Generic Name: buprenorphine (injection) (byoo pre NOR feen)Brand Names: Buprenex
Buprenorphine is an opioid (narcotic) medication that is similar to morphine, codeine, and heroin..
Buprenorphine injection is used to treat moderate to severe pain.
Buprenorphine injection may also be used for purposes other than those listed in this medication guide.What is the most important information I should know about buprenorphine injection?
Like other narcotic medicines, buprenorphine injection can slow your breathing, even after the pain-relieving effects wear off. Death may occur if breathing becomes too weak.
Using buprenorphine injection together with other drugs that cause drowsiness can slow the functions of your breathing and central nervous system to dangerous levels. These effects could result in a fatal overdose.Avoid drinking alcohol, which can increase some of the side effects of buprenorphine injection. Using too much of this medicine in addition to drinking alcohol can cause death. You may have withdrawal symptoms when you stop receiving buprenorphine after using it over a long period of time. Do not stop using this medication suddenly unless your doctor instructs you to. You may need to use less and less before you stop the medication completely. Buprenorphine injection can cause side effects that may impair your thinking or reactions. Be careful if you drive or do anything that requires you to be awake and alert.What should I discuss with my healthcare provider before receiving buprenorphine injection?Buprenorphine injection can cause withdrawal effects in a person who is addicted to narcotics. Before receiving buprenorphine injection, tell your doctor if you have a history of drug abuse or addiction. Do not use this medication if you are allergic to buprenorphine or naloxone (Narcan), or if you have used another narcotic drug within the past 4 hours.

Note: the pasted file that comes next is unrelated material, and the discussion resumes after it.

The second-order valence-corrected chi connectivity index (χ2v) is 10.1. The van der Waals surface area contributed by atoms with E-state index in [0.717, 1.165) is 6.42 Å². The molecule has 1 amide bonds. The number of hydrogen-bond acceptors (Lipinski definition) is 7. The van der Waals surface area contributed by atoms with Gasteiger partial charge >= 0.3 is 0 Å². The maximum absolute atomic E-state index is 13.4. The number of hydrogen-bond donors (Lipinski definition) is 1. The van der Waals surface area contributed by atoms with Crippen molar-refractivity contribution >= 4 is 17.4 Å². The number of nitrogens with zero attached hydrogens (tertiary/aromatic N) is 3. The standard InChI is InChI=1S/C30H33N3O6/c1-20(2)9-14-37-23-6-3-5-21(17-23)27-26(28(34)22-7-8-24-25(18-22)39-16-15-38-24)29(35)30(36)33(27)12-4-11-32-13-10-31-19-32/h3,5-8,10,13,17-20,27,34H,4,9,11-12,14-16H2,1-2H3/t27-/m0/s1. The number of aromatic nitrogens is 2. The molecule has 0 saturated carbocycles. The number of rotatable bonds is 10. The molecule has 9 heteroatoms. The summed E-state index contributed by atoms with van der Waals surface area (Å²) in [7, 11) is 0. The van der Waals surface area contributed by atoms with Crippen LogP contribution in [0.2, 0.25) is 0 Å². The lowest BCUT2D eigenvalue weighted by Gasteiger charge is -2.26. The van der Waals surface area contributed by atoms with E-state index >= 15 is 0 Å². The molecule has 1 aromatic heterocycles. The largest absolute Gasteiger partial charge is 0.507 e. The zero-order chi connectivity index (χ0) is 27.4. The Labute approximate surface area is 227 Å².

Before using buprenorphine, tell your doctor if you are allergic to any drugs, or if you have:
asthma, COPD, sleep apnea, or other breathing disorders;
mental illness or a history of suicide attempt;
a history of alcoholism or IV drug use; or
a history of seizures, head injury, or brain tumor.
If you have any of these conditions, you may not be able to receive buprenorphine injection, or you may need a dosage adjustment or special tests during treatment.FDA pregnancy category C. This medication may be harmful to an unborn baby. It could also cause addiction or withdrawal symptoms in a newborn if the mother receives buprenorphine injection during pregnancy. Tell your doctor if you are pregnant or plan to become pregnant during treatment. Buprenorphine passes into breast milk and may be harmful to a nursing baby. It may also decrease breast milk production. Do not receive buprenorphine injection if you are breast-feeding a baby.
Buprenorphine injection is given through a needle placed into a muscle. You will most likely receive this injection in a clinic or hospital setting. The medicine must be given slowly and can take up to 2 minutes to inject.
To be sure this medication is not causing harmful effects, your blood may need to be tested on a regular basis. Your liver function may also need to be tested. Do not miss any scheduled visits to your doctor.You may have withdrawal symptoms when you stop receiving buprenorphine after using it over a long period of time. Do not stop using this medication suddenly unless your doctor instructs you to. You may need to use less and less before you stop the medication completely.
Since buprenorphine injection is usually given by a healthcare provider, it is unlikely that you will miss a dose.
Symptoms of a buprenorphine overdose may include slowed breathing, extreme weakness, cold or clammy skin, small pupils, fainting, and coma.
Using buprenorphine injection together with other drugs that cause drowsiness can slow the functions of your breathing and central nervous system to dangerous levels. These effects could result in a fatal overdose.Avoid drinking alcohol, which can increase some of the side effects of buprenorphine injection. Using too much of this medicine in addition to drinking alcohol can cause death. Buprenorphine injection can cause side effects that may impair your thinking or reactions. Be careful if you drive or do anything that requires you to be awake and alert.